597 F2d 991 Nero v. C Blackburn

597 F.2d 991

Verg Lee NERO, Petitioner-Appellant,
Frank C. BLACKBURN, Warden, Louisiana State Penitentiary,

No. 78-3378

Summary Calendar.*

United States Court of Appeals,
Fifth Circuit.

June 29, 1979.

Verg Lee Nero, pro se.

Maurine A. Carroll, New Orleans, La., for respondent-appellee.

Appeal from the United States District Court for the Eastern District of Louisiana.

Before GOLDBERG, RONEY and TJOFLAT, Circuit Judges.

GOLDBERG, Circuit Judge:


Petitioner Verg Lee Nero was convicted of armed robbery in a Louisiana state court and sentenced to twenty years hard labor. After exhausting his state remedies,1 Nero petitioned federal district court for a writ of habeas corpus under 28 U.S.C. § 2254. He alleged that in the state proceeding against him he had been denied his sixth amendment right to effective assistance of counsel. The district court concluded that Nero's counsel had been reasonably effective and denied his petition. Nero appeals that denial. We agree with Nero that he was denied the effective assistance of counsel. Accordingly, we reverse and remand.


During the closing argument in Nero's armed robbery trial, Nero's attorney noted that police witnesses had referred to Nero as a "police character." Nero's attorney informed the jury that Nero did have a police record and that he had not put Nero on the stand because he had not wanted that record to come out. The prosecutor stated in his closing argument that since Nero's attorney had brought up Nero's record, he would tell the jury something about it. He then stated that Nero had been convicted twice before for burglary and once on heroin charges. Nero's attorney objected to the mention of the heroin conviction because he claimed that Nero had not been convicted of that crime. The prosecutor agreed to withdraw the reference to the heroin conviction, and the trial court, at the request of Nero's attorney, instructed the jury to disregard the heroin conviction.2


Nero claims that he was denied effective assistance of counsel because his attorney failed to move for a mistrial when the court would have automatically granted one. According to Nero, the prosecutor's statements relating to Nero's past convictions were inadmissible; and because they were made within the hearing of the jury, Nero was entitled to a mistrial.


The rule in Louisiana is that the state may not introduce evidence of other crimes committed by an accused unless the evidence comes within a specific statutory provision authorizing its admission. State v. Ledet, 345 So.2d 474, 477 (La.1977); State v. Prieur, 277 So.2d 126, 128 (La.1973). Under the only statutory provisions which could conceivably be applicable in this case, La.Rev.Stat.Ann. §§ 15:445 and 15:446,3 the state must show "that the evidence of other crimes is not merely repetitive and cumulative is not a subterfuge for depicting the defendant's bad character or his propensity for bad behavior, and that it serves the actual purpose for which it is offered." State v. Ledet, 345 So.2d 474, 478 (La.1977). In addition, the state must follow certain procedural rules for admitting the evidence. State v. Ghoram, 290 So.2d 850, 851-52 (La.1974). In this case the state did none of this. We therefore conclude that the evidence of Nero's past convictions was inadmissible.4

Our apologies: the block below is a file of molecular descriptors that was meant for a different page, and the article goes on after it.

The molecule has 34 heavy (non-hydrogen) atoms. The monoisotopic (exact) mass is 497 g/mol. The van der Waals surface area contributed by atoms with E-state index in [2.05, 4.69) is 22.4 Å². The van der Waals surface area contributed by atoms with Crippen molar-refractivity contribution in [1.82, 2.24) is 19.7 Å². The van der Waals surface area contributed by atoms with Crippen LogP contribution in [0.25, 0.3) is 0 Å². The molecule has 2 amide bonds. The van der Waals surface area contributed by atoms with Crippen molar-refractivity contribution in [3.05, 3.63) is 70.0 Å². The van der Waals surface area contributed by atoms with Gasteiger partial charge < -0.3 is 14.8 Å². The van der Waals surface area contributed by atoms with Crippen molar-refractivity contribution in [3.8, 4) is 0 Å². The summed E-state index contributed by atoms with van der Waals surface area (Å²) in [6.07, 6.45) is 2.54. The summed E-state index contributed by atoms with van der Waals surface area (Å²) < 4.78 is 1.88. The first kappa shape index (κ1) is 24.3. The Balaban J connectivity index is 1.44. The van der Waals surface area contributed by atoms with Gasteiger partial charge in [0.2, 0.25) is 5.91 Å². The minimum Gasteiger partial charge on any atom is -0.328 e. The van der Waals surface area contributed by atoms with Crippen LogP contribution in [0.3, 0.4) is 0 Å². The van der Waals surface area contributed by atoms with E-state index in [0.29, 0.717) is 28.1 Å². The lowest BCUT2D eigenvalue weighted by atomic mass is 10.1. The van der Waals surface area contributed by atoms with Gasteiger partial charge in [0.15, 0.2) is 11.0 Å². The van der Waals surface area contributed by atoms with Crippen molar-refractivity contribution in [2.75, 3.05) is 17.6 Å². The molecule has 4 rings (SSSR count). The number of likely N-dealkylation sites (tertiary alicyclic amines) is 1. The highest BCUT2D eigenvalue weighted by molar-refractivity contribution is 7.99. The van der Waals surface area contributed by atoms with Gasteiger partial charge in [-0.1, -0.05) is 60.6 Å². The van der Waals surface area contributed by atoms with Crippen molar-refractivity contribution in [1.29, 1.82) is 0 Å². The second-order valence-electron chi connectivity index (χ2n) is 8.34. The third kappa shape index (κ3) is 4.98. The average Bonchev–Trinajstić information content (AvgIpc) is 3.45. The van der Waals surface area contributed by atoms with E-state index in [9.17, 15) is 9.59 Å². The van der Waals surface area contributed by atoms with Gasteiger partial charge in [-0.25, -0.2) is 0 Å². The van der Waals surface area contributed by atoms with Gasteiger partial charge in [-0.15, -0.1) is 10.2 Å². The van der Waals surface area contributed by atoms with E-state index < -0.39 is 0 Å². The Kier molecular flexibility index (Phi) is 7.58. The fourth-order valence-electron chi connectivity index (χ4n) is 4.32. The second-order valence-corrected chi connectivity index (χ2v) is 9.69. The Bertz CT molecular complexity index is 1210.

Under article 770 of the Louisiana Code of Criminal Procedure, the judge must order a mistrial, upon the defendant's motion, if the district attorney makes comments within the hearing of the jury relating to "(a)nother crime committed . . . by the defendant as to which evidence is not admissible." La.Code Crim.Proc.Ann. art. 770 (West 1967). Thus, in this case, the Louisiana court would have declared a mistrial had Nero's attorney requested one. The attorney, however, did not make the necessary motion because he was unaware that Nero was entitled to a mistrial.5


To decide if Nero was denied his sixth amendment right to effective assistance of counsel because of his attorney's failure to request a mistrial, we must examine "the totality of the circumstances and the entire record" to see "whether reasonably effective assistance was rendered." United States v. Gray, 565 F.2d 881, 887 (5th Cir. 1978). Appellee argues that under our totality of the circumstances test, the failure of Nero's counsel to request a mistrial cannot alone render his assistance ineffective. We disagree. Sometimes a single error is so substantial that it alone causes the attorney's assistance to fall below the sixth amendment standard. This case presents such an error.


We can hardly imagine anything more prejudicial to Nero than allowing the jury in his armed robbery case to hear the prosecutor's comments that Nero had been convicted twice before of burglary and once on drug charges. The jury may well have convicted Nero of the charged offense because it was aware of his prior convictions. See State v. Gaines, 340 So.2d 1294, 1296 (La.1976). It is because of the extreme prejudice of remarks relating to inadmissible convictions that article 770 of the Louisiana Code of Criminal Procedure allows the defendant to move for an automatic mistrial when these remarks have been made in the presence of the jury. La.Code Crim.Pro.Ann. art. 770 (West 1967). These remarks are so prejudicial that the official comments to article 770 note that they "normally are not cured and cannot be cured by an admonition." Id.